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  #1  
Old 08-03-2004, 10:00 AM
Wesley Clark Wesley Clark is online now
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What happens if you use too much laundry detergent

Will the suds spill out of the machine? I'm not talking about using an entire box, just 2x the recommended amount or something along those lines. What will happen.
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  #2  
Old 08-03-2004, 10:10 AM
Nametag Nametag is offline
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2x will probably just leave you with soap in your clothes; you'll have to run an extra cycle with no soap to rinse them out.
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  #3  
Old 08-03-2004, 10:12 AM
Duke Duke is offline
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I did it once as an absentminded college student, and nothing spectacular occurred other than chunks of laundry detergent materializing in my clothes' pockets. No real biggie.
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Old 08-03-2004, 10:40 AM
PatriotX PatriotX is offline
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What's more fun is to use dishwashing liquid instead.
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  #5  
Old 08-03-2004, 10:48 AM
bordelond bordelond is offline
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Quote:
Originally Posted by Duke
I did it once as an absentminded college student, and nothing spectacular occurred other than chunks of laundry detergent materializing in my clothes' pockets. No real biggie.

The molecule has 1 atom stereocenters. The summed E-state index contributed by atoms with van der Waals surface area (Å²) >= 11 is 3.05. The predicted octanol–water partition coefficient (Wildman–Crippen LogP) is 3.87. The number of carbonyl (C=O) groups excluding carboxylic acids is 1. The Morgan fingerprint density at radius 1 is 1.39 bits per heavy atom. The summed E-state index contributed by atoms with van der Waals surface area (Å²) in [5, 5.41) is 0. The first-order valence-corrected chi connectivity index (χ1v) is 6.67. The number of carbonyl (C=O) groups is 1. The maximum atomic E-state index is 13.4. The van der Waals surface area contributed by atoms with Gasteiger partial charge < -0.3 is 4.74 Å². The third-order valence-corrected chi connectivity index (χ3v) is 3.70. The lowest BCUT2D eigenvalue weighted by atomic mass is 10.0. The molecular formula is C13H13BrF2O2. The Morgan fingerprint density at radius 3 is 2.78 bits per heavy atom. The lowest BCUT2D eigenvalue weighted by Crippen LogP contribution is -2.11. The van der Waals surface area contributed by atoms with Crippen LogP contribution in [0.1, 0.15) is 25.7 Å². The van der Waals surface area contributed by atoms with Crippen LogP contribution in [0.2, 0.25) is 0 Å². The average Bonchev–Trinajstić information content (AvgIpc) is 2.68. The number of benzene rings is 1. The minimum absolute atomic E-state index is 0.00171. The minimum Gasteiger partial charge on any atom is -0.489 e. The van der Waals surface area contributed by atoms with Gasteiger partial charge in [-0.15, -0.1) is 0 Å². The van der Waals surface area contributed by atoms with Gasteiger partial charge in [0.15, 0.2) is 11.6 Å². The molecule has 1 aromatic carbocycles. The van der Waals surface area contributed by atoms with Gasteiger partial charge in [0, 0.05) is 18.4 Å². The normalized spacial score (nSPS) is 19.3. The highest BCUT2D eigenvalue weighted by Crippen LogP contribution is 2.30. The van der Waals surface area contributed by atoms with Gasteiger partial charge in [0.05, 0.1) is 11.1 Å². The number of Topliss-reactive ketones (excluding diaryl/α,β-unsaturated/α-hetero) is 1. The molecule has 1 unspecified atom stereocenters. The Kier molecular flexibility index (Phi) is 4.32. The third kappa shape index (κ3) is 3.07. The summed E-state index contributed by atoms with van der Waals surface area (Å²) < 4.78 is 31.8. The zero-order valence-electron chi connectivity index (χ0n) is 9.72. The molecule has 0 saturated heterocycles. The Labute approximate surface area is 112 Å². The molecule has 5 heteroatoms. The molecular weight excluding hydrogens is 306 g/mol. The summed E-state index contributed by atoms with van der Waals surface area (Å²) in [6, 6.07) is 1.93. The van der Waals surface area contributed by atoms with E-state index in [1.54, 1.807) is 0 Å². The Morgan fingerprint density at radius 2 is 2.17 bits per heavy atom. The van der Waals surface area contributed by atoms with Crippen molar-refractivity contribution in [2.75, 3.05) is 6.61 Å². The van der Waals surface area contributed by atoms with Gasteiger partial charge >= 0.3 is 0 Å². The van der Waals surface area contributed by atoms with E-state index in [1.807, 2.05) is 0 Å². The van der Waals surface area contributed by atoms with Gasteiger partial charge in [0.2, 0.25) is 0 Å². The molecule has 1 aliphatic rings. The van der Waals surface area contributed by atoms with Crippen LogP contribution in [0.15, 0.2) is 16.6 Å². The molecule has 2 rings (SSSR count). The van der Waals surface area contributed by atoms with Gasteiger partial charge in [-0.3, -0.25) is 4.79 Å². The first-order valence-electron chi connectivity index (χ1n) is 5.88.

Duke's right for powdered detergent. Nametag's right about the liquid stuff.

The gist of it is that the washer's normal rinse cycle will not be long enough to rinse out all the extra detergent. Shouldn't really hurt anything, although a soapy residue can build up on your clothes if you make detergent overuse a habit.
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  #6  
Old 08-03-2004, 10:52 AM
Annie-Xmas Annie-Xmas is offline
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People often use too much detergent to rinse out. Try doing a washload with no detergent and see if thee are suds. They come from detergent left in the fabric.
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  #7  
Old 08-03-2004, 12:20 PM
ZipperJJ ZipperJJ is online now
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I think I always use too much detergent. I use the liquid kind and fill the cup up to "the line" or even higher no matter what size load I'm doing (often medium or smaller). I haven't had any problems so far, in 15 years or so.
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  #8  
Old 08-03-2004, 12:35 PM
NutMagnet NutMagnet is offline
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I recently washed my hockey team's jerseys. We have one of those low-water-usage front loaders. I didn't know it was low-water usage and used about a half-cup of liquid for each half of the jerseys. I happened to look at the second load during the wash cycle. Soap out the wahzoo!

I figured WTF, as the boys work up a sweat they'll be followed down the ice by a trail of bubbles.
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  #9  
Old 08-03-2004, 01:28 PM
Adoptamom_II Adoptamom_II is offline
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If you accidentally put in too much detergent and want to get it all out, run a second rinse with 1/2 - 1 cup of white vinegar. The vinegar smell will not stay in your clothing.
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  #10  
Old 08-03-2004, 03:09 PM
spingears spingears is offline
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Your laundry detergent cost will double!

An extra wash and/or rinse, the cost of water and electricity which should be minor.
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  #11  
Old 08-03-2004, 04:20 PM